Chad Waterbury: Endurance Training


I have recently begun the Navy SEALs Warning order, in early preparation for future training for the SEALs. I figure it is a good place to start, and afterwards I can get more complex with my training.

The Warning Order revolves solely around endurance. It calls for long, frequent runs, long frequent swims, and ever increasing amounts of pushups, pull-ups, sit-ups, and dips. The Order includes no weight training.

Here is my question. I currently weigh only 135 pounds. Having just re-read your article from 2003, “Endurance and Hypertrophy Paradox”, I fear that this extreme level of endurance training will leave me even smaller than I am now. I probably already know the answer to this, but is there any way I can integrate a weight lifting element into the Warning Order to at least maintain my body weight, while not diminishing my endurance gains? As you probably know, the level of endurance required by a SEAL is ENORMOUS, so it is a different situation than that of most trainees only looking for slight conditioning.

Thanks in advance for any help.



I would skip the warning order and get Stewart Smiths - 12 weeks to BUD/s book. You don’t need weight training to prepare. Check out Nate Morrison’s website at (might be .com can’t remember, try both). Nate is an Air Force PJ and is a REAL operator. If you want to know what it takes to be an SF guy ask a REAL operator, someone who is REALLY there. Good luck.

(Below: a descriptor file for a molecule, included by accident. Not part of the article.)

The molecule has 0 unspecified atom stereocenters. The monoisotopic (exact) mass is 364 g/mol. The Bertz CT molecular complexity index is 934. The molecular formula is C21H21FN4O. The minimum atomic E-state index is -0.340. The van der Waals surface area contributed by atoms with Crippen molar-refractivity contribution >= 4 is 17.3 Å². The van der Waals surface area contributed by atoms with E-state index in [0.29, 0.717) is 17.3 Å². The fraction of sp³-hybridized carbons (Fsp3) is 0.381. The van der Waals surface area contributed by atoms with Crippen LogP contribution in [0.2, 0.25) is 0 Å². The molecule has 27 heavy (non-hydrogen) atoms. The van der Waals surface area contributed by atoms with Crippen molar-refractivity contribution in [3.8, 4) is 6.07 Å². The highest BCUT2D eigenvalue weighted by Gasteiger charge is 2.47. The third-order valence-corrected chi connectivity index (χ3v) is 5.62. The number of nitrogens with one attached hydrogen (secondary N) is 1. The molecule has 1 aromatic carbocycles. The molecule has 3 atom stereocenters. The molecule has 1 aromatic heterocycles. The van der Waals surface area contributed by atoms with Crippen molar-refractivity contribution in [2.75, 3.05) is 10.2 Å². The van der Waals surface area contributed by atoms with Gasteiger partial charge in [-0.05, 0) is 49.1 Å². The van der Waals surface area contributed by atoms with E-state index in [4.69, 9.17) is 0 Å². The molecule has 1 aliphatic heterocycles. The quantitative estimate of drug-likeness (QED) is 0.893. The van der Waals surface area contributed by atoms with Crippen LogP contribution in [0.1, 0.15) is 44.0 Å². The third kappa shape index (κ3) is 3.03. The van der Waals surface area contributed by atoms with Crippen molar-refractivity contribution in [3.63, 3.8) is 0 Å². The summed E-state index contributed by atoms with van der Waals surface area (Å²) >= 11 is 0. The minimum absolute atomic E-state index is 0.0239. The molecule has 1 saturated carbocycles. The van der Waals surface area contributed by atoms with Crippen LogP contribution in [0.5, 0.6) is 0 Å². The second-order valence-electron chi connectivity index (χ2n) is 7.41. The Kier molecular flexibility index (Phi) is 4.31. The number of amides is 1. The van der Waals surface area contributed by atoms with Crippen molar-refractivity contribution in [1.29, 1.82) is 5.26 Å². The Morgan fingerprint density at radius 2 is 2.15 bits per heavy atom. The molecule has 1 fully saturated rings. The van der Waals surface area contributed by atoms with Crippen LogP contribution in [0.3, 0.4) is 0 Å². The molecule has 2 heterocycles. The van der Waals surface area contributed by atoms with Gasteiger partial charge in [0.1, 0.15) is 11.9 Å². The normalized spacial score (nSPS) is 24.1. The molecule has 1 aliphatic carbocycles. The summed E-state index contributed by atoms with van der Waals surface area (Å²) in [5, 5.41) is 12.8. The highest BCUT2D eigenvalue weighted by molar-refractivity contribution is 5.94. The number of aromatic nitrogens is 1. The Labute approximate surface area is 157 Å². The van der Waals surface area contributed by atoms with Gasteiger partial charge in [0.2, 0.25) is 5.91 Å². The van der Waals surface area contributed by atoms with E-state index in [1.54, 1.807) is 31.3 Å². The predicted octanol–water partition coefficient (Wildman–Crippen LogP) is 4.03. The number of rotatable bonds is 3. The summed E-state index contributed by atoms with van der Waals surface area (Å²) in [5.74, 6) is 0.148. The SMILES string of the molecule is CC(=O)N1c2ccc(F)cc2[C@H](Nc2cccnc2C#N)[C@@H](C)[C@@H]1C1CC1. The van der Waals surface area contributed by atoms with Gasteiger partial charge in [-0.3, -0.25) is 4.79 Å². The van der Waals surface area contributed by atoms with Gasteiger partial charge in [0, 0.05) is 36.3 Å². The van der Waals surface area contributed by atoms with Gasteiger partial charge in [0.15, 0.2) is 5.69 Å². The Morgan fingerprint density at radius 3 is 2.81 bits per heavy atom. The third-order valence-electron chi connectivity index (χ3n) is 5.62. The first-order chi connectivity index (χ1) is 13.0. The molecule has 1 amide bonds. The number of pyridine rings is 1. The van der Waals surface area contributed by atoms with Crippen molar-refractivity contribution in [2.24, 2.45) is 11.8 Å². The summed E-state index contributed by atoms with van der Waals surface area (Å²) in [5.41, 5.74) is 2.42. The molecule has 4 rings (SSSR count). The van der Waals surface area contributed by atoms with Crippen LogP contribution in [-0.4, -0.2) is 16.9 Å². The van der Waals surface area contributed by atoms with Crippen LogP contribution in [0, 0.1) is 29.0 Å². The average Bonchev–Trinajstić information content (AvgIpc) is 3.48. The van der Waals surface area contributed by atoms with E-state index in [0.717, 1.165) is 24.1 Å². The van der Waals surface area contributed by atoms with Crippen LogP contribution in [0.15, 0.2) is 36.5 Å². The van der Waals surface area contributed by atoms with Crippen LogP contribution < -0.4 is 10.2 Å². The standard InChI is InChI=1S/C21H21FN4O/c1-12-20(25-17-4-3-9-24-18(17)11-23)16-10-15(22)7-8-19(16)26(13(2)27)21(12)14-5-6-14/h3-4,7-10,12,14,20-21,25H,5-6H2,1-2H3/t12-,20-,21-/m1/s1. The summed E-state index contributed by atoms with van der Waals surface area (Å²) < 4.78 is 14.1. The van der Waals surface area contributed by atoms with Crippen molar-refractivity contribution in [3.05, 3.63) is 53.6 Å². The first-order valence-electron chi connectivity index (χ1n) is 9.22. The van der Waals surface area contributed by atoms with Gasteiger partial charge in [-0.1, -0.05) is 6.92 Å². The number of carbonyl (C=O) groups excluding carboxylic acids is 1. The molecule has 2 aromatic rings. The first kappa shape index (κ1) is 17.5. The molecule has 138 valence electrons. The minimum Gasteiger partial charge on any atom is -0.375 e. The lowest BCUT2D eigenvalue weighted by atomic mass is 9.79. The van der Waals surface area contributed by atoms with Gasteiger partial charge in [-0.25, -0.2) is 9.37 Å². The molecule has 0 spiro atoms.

I’ve seen Nate’s site and it has an evil workout (I think it lasts 12 weeks - not sure) to help prep you for spec ops. Another resource would be David Werner who runs Crossfit North

He is a former SEAL and he really endorses Crossfit style training for spec ops. Crossfit might be what you’re looking for since it mixes running, weight training, and bodyweight exercises. You probably don’t want to rely only on Crossfit as your only workout plan to prepare for BUD/S. While I never had spec ops training, just going through regular training showed me that all the military cares about is how far you can run in the least amount of time, and how many reps of bodyweight exercises you can do. Raw strength, unfortunately, is secondary. That’s too bad because in a real combat situation, no one cares how many push ups you can do. What’s important is whether you can carry a fully loaded pack or whether you can carry a wounded buddy to safety. This requires both strength AND endurance, and doing endless reps of push ups won’t build enough strength. But until the military changes its training philosophy, your current weight of 135 will actually be an advantage in training. Once you become a SEAL, you can do Crossfit stuff or design your own training plan built around weights and running.

MTB! What’s up man. It is Scott. Didn’t know you were posting here. I am not here too much, occasionally. So did you purchase any of those NYBB strongman implements yet?